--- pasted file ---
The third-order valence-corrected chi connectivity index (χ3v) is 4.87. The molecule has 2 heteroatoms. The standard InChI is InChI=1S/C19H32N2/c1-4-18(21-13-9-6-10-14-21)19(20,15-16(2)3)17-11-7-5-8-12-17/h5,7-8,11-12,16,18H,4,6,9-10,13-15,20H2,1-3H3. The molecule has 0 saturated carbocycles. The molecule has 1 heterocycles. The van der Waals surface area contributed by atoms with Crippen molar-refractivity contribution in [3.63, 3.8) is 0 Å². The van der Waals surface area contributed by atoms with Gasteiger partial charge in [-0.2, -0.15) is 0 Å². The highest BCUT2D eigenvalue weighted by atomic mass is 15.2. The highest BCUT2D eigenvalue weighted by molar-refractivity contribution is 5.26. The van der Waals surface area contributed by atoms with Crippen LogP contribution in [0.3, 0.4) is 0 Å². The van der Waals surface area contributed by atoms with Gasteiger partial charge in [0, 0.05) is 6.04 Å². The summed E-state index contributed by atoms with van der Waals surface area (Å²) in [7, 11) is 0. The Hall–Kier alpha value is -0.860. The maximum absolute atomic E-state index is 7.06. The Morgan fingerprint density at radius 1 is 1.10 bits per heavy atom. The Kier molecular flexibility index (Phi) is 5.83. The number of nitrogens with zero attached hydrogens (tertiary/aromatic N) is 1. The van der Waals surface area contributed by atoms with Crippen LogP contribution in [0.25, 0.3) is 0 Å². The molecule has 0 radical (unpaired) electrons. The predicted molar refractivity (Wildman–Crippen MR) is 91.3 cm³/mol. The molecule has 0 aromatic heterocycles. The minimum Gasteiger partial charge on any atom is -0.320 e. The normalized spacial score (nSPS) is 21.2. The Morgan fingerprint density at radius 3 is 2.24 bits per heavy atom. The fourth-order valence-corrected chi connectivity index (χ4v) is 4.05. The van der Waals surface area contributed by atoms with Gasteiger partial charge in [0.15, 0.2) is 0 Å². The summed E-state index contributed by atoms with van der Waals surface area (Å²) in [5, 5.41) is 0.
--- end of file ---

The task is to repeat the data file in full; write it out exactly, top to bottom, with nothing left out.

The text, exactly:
The third-order valence-corrected chi connectivity index (χ3v) is 4.87. The molecule has 2 heteroatoms. The standard InChI is InChI=1S/C19H32N2/c1-4-18(21-13-9-6-10-14-21)19(20,15-16(2)3)17-11-7-5-8-12-17/h5,7-8,11-12,16,18H,4,6,9-10,13-15,20H2,1-3H3. The molecule has 0 saturated carbocycles. The molecule has 1 heterocycles. The van der Waals surface area contributed by atoms with Crippen molar-refractivity contribution in [3.63, 3.8) is 0 Å². The van der Waals surface area contributed by atoms with Gasteiger partial charge in [-0.2, -0.15) is 0 Å². The highest BCUT2D eigenvalue weighted by atomic mass is 15.2. The highest BCUT2D eigenvalue weighted by molar-refractivity contribution is 5.26. The van der Waals surface area contributed by atoms with Crippen LogP contribution in [0.3, 0.4) is 0 Å². The van der Waals surface area contributed by atoms with Gasteiger partial charge in [0, 0.05) is 6.04 Å². The summed E-state index contributed by atoms with van der Waals surface area (Å²) in [7, 11) is 0. The Hall–Kier alpha value is -0.860. The maximum absolute atomic E-state index is 7.06. The Morgan fingerprint density at radius 1 is 1.10 bits per heavy atom. The Kier molecular flexibility index (Phi) is 5.83. The number of nitrogens with zero attached hydrogens (tertiary/aromatic N) is 1. The van der Waals surface area contributed by atoms with Crippen LogP contribution in [0.25, 0.3) is 0 Å². The molecule has 0 radical (unpaired) electrons. The predicted molar refractivity (Wildman–Crippen MR) is 91.3 cm³/mol. The molecule has 0 aromatic heterocycles. The minimum Gasteiger partial charge on any atom is -0.320 e. The normalized spacial score (nSPS) is 21.2. The Morgan fingerprint density at radius 3 is 2.24 bits per heavy atom. The fourth-order valence-corrected chi connectivity index (χ4v) is 4.05. The van der Waals surface area contributed by atoms with Gasteiger partial charge in [0.15, 0.2) is 0 Å². The summed E-state index contributed by atoms with van der Waals surface area (Å²) in [5, 5.41) is 0.